Surpassing Challenges: US Community Solar Poised to Exceed 6 GW Capacity in 2023

Representational image. Credit: Canva

US community solar installations experienced a decline of 6% year-over-year in 2022 and a further 13% in Q1 of 2023, according to a recent joint report by Wood Mackenzie and the Coalition for Community Solar Access (CCSA). The setbacks were primarily attributed to supply chain uncertainties over the past year and challenges related to interconnection and siting, particularly impacting key state markets like Massachusetts and Maine.


However, the report anticipates a resurgence in community solar growth commencing in 2024 and extending over the next five years. Wood Mackenzie’s projections suggest that existing markets will witness an average annual growth rate of 8%, resulting in nearly 14 gigawatts (GW) of cumulative capacity by 2028. This forecast does not account for the potential impact of new initiatives, which could further elevate these figures.

Caitlin Connelly, a research analyst at Wood Mackenzie, highlighted the factors contributing to the near-term expansion, including successful programs in states such as New York and Illinois, coupled with positive policy developments in Maryland, Minnesota, and New Jersey. She also noted that California’s proposed program could represent a significant portion of the national growth between 2024 and 2028.

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Regarding regulatory matters, the Inflation Reduction Act (IRA) has introduced guidelines for investment tax credit (ITC) bonus adders. The report suggests that while community solar developers may qualify for any of the three ITC bonus adders, the emphasis is likely to be on the low-income communities (LMI) adder.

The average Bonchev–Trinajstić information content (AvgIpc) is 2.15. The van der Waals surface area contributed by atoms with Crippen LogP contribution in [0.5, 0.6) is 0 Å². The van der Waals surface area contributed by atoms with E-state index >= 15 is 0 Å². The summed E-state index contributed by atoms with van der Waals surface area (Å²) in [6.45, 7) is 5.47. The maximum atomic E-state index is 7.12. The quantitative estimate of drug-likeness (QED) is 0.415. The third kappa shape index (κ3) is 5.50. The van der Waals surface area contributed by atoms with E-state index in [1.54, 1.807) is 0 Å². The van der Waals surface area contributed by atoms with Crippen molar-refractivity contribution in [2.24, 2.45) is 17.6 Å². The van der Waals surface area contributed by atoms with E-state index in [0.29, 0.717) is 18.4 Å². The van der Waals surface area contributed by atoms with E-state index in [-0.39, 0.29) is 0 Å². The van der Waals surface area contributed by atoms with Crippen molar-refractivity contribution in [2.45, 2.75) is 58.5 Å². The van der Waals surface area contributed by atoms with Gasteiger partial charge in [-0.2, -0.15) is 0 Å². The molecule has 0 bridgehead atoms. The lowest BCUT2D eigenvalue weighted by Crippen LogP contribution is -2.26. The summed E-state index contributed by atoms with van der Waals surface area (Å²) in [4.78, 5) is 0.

Furthermore, the $27 billion Greenhouse Gas Reduction Fund (GGRF) offers fresh avenues for community solar. The ‘Solar for All’ initiative within the GGRF, which allocates up to $7 billion in funds, is particularly geared towards supporting community solar programs, with a focus on aiding low-income communities.

Matt Hargarten, VP of Campaigns at CCSA, emphasized the robust long-term trajectory of community solar’s growth, with expectations of more than doubling capacity within existing state markets over the next five years. He underscored the potential for further expansion, especially if regulatory and legislative support continues.

The report’s alternative forecasts encompass potential variations in community solar outcomes, accounting for market uncertainties like supply chain dynamics, changes in retail rates, and shifts in state and federal policies. In the most optimistic scenario, the national forecast increases by 13%, while the pessimistic projection foresees a 24% reduction.

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Lastly, the report highlighted that subscriber management companies, including Arcadia, Perch Energy, and Ampion, now manage over 50% of the total community solar market. These firms leverage software tools to streamline subscriber acquisition and management, particularly focusing on effectively reaching low-income populations.

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